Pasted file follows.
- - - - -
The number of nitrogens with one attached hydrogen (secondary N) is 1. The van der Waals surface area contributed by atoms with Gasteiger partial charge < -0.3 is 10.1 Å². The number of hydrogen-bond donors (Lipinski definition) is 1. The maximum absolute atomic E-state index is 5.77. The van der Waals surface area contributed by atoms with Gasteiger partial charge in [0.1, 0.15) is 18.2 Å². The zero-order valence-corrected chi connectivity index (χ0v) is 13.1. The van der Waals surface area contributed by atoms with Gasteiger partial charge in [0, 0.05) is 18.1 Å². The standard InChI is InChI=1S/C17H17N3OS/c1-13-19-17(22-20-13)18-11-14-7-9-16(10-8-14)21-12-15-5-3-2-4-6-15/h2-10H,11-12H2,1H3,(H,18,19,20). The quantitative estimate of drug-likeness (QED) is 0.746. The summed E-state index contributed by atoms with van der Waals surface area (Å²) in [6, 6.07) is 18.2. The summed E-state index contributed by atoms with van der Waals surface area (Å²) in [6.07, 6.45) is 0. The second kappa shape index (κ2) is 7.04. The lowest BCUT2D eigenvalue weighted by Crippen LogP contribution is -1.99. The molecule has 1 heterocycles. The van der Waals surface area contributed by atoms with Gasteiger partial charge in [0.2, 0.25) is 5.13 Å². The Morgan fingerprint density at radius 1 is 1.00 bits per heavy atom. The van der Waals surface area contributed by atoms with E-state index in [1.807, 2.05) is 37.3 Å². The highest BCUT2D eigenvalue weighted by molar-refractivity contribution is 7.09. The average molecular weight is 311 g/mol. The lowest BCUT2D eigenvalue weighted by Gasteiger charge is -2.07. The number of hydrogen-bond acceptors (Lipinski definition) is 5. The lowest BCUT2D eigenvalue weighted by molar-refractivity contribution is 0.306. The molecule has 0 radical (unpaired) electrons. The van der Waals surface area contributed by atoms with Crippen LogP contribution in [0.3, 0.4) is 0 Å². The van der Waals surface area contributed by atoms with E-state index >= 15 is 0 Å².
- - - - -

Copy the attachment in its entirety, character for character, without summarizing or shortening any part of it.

The number of nitrogens with one attached hydrogen (secondary N) is 1. The van der Waals surface area contributed by atoms with Gasteiger partial charge < -0.3 is 10.1 Å². The number of hydrogen-bond donors (Lipinski definition) is 1. The maximum absolute atomic E-state index is 5.77. The van der Waals surface area contributed by atoms with Gasteiger partial charge in [0.1, 0.15) is 18.2 Å². The zero-order valence-corrected chi connectivity index (χ0v) is 13.1. The van der Waals surface area contributed by atoms with Gasteiger partial charge in [0, 0.05) is 18.1 Å². The standard InChI is InChI=1S/C17H17N3OS/c1-13-19-17(22-20-13)18-11-14-7-9-16(10-8-14)21-12-15-5-3-2-4-6-15/h2-10H,11-12H2,1H3,(H,18,19,20). The quantitative estimate of drug-likeness (QED) is 0.746. The summed E-state index contributed by atoms with van der Waals surface area (Å²) in [6, 6.07) is 18.2. The summed E-state index contributed by atoms with van der Waals surface area (Å²) in [6.07, 6.45) is 0. The second kappa shape index (κ2) is 7.04. The lowest BCUT2D eigenvalue weighted by Crippen LogP contribution is -1.99. The molecule has 1 heterocycles. The van der Waals surface area contributed by atoms with Gasteiger partial charge in [0.2, 0.25) is 5.13 Å². The Morgan fingerprint density at radius 1 is 1.00 bits per heavy atom. The van der Waals surface area contributed by atoms with E-state index in [1.807, 2.05) is 37.3 Å². The highest BCUT2D eigenvalue weighted by molar-refractivity contribution is 7.09. The average molecular weight is 311 g/mol. The lowest BCUT2D eigenvalue weighted by Gasteiger charge is -2.07. The number of hydrogen-bond acceptors (Lipinski definition) is 5. The lowest BCUT2D eigenvalue weighted by molar-refractivity contribution is 0.306. The molecule has 0 radical (unpaired) electrons. The van der Waals surface area contributed by atoms with Crippen LogP contribution in [0.3, 0.4) is 0 Å². The van der Waals surface area contributed by atoms with E-state index >= 15 is 0 Å².